Castro Era Ends in Cuba as Raul Steps Down

The Castro reign has ended in Cuba after its Communist Party leader, Raul Castro, 89, the island nation's former president, formally announced that he is stepping down from the position on Friday, according to the Associated Press.

The decision will end the country's era of leadership under Castro and his older brother, Fidel Castro, which has been uninterrupted since the 1959 revolution that Fidel led.

Alongside his announcement, Castro said that he is resigning having "fulfilled his mission and confident in the future of the fatherland," according to AP.

Castro has not publicly endorsed anyone to succeed him but previously has hinted at his support for Miguel Diaz-Canel, 60, the current president of Cuba who succeeded Castro's presidency in 2018.

For Cuba, it will be the first time in more than 60 years without the influence of Castro leadership after Fidel, who died in 2016, headed a revolution in 1959 to oust dictator Fulgencio Batista, then officially became the Communist Party's leader in 1965, about four years after officially embracing socialism.

He quickly absorbed the old party under his control and was the country's unquestioned leader until falling ill in 2006 and then in 2008 handing over the presidency to Raul, who had fought alongside him during the revolution.

Poster of Raul Castro
Raul Castro announced on Friday that he will be stepping down as the leader of Cuba's Communist Party. In the photo, Marta Parra, president of the Committee for the Defense of the Revolution, decorates her block to celebrate Workers' Day in Havana, on May 1, 2020, holding a poster of Raul Castro. Yamil Lage/AFP via Getty Images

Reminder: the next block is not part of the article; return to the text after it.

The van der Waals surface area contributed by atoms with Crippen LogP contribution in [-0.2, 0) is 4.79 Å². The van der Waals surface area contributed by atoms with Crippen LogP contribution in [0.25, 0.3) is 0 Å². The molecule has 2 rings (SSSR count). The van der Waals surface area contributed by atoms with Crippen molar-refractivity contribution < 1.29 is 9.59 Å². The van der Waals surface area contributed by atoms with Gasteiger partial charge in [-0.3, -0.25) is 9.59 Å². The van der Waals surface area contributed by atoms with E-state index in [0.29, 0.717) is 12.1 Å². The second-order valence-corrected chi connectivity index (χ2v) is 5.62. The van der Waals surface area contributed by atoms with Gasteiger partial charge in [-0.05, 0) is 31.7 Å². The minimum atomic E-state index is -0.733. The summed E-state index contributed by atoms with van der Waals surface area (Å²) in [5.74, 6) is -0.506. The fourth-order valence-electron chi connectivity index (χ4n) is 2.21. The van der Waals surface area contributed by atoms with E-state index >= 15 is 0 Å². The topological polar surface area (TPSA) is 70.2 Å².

For more reporting from the Associated Press, see below.

Castro made the announcement of resignation Friday in a speech at the opening of the Eighth Congress of the ruling party, the only one allowed on the island.

Diaz-Canel is the standard bearer of a younger generation of loyalists who have been pushing an economic opening without touching Cuba's one-party system.

Castro's resignation comes at a difficult time, with many on the island anxious about what lies ahead.

The coronavirus pandemic, painful financial reforms and restrictions imposed by the Trump administration have battered the economy, which shrank 11% last year as a result of a collapse in tourism and remittances. Long food lines and shortages have brought back echoes of the "special period" that followed the collapse of the Soviet Union in the early 1990s.

Discontent has been fueled by the spread of the internet and growing inequality.

Much of the debate inside Cuba is focused on the pace of reform, with many complaining that the so-called "historic generation" represented by Castro has been too slow to open the economy.

In January, Diaz-Canel finally pulled the trigger on a plan approved two congresses ago to unify the island's dual currency system, giving rise to fears of inflation. He also threw open the doors to a broader range of private enterprise—a category long banned or tightly restricted—permitting Cubans to legally operate many sorts of self-run businesses from their homes.

This year's congress is expected to focus on unfinished reforms to overhaul state-run enterprises, attract foreign investment and provide more legal protection to private business activities.

The Communist Party is made up of 700,000 activists and is tasked in Cuba's constitution with directing the affairs of the nation and society.